On 21 March 1939, Mather appointed Fr. Alfred Kaufmann of the Orthodox Catholic Church in England as Archpresbyter of the Order of Antioch in the British Isles and vested the authority of the Order for that jurisdiction in him in the absence of an episcopal head. Mar Georgius of Glastonbury (1905-79) was also a member of the Order and the Order was represented at the 1943 Council of London which has been discussed elsewhere. In 1946 Mar Georgius was appointed as Exarch of the Order for the British Isles and it was under the authority of the Order that Mar Georgius would raise the noted esotericist Richard, Duc de Palatine (1919-78), to the major orders in 1953, although de Palatine was immediately granted his own jurisdiction separate from that of the Order.

Mather appointed Dr Henry M. George as a member of the Order, and he was given the title of Mar Cyprian with the office of Grand Prelate. George was another Congregationalist minister who had received Apostolic consecration, and served as Professor of Sacred Scripture at the Savonarola Theological Seminary of the Polish National Catholic Church in Scranton, Pennsylvania, during the 1970s. George was also closely associated with Primus Dr Charles Boltwood.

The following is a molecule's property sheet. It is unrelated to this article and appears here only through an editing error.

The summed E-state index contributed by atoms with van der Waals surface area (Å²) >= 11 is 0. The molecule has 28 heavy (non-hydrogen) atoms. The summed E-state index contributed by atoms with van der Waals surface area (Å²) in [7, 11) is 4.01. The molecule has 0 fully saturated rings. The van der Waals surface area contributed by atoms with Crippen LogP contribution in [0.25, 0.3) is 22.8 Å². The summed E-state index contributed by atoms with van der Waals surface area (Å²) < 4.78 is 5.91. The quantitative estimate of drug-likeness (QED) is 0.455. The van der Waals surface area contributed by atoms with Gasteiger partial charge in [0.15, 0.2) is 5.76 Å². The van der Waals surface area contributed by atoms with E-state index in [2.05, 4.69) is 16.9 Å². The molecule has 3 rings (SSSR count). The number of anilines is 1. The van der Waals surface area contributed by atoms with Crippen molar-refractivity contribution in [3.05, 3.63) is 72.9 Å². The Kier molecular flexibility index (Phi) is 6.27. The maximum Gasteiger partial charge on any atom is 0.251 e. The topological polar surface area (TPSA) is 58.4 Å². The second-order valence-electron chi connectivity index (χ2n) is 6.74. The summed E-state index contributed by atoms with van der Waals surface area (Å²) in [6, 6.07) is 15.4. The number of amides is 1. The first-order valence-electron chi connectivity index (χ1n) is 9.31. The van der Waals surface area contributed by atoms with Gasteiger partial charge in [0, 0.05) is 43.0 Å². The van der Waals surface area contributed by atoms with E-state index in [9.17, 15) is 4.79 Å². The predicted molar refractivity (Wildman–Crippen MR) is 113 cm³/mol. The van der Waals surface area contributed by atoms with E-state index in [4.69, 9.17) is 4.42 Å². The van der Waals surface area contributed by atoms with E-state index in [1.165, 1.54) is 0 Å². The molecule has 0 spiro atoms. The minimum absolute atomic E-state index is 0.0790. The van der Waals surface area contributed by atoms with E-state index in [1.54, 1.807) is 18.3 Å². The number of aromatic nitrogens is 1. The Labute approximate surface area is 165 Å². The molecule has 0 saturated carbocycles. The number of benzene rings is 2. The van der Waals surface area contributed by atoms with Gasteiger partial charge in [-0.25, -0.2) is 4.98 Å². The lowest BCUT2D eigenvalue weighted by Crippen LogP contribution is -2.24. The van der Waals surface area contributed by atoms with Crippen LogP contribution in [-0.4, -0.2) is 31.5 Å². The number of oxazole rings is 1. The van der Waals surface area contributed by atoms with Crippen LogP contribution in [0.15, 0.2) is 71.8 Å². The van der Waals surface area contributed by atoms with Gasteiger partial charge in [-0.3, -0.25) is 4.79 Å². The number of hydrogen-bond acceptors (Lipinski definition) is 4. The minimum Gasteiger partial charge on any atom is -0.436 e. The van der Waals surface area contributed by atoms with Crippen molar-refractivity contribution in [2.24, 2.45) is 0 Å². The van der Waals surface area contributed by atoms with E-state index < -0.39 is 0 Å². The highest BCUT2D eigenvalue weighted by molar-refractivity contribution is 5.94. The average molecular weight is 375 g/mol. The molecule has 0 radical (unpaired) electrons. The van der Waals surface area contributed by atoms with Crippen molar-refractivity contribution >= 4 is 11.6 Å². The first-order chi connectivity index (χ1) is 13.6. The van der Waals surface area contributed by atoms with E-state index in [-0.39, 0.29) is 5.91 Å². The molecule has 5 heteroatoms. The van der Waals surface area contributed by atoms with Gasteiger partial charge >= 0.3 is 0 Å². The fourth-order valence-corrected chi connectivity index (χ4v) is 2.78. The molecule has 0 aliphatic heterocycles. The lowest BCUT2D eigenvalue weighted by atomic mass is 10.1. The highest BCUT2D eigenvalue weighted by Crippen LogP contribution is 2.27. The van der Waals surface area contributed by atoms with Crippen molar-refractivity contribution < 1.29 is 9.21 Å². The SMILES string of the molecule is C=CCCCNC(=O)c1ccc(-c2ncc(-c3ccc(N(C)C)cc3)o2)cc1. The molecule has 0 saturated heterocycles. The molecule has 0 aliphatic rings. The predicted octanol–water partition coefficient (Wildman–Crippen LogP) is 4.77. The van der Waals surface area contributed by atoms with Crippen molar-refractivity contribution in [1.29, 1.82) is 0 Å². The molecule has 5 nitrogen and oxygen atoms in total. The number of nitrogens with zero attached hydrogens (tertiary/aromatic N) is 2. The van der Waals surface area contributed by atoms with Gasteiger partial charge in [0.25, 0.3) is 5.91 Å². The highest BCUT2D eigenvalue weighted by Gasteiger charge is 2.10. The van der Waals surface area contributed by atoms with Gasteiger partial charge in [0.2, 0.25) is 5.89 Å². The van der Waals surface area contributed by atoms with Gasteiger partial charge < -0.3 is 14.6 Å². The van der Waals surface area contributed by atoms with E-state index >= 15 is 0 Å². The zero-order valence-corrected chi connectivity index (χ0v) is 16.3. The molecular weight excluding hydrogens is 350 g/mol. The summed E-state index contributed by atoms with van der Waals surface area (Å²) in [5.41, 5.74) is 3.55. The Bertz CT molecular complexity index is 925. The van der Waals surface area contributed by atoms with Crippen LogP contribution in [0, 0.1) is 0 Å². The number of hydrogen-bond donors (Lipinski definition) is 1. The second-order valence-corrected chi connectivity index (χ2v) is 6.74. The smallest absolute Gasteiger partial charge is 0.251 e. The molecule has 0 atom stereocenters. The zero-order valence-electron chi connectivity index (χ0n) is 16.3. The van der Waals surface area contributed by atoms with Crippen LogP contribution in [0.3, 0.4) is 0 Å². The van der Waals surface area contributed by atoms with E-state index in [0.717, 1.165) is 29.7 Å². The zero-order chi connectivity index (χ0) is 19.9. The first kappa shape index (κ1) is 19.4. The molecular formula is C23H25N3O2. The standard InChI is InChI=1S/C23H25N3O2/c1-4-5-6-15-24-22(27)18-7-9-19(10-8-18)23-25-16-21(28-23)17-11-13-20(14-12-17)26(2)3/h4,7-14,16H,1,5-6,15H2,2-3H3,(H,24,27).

cross of antiochMather had been adopted as co-adjutor by Archbishop Lines in the Apostolic Christian Church, but was replaced by Justin Joseph Andrew Boyle (Robert Raleigh) (1887-1969), who was also a member of the Order. Raleigh became head of the Apostolic Christian Church on the death of Lines in 1940 and was heavily engaged in esoteric work together with his wife Iada. On 30 January 1940 he incorporated the Church of Antioch and the National Academy of Metapathics in Los Angeles, California. On 27 June 1965, Raleigh consecrated Herman Adrian Spruit (a member of the Order of the Crown of Thorns) and later that year Spruit succeeded Raleigh as head of the Apostolic Christian Church, changing its name in 1968 to the Church of Antioch, Malabar Rite. The Cross of Antioch (pictured above), a device incorporating extensive esoteric symbolism, is today most often associated with this church, although it has its antecedence more generally in the Antiochean succession, and has been worn sacramentally by both Prince-Abbot Edmond II and Prince-Abbot Edmond III.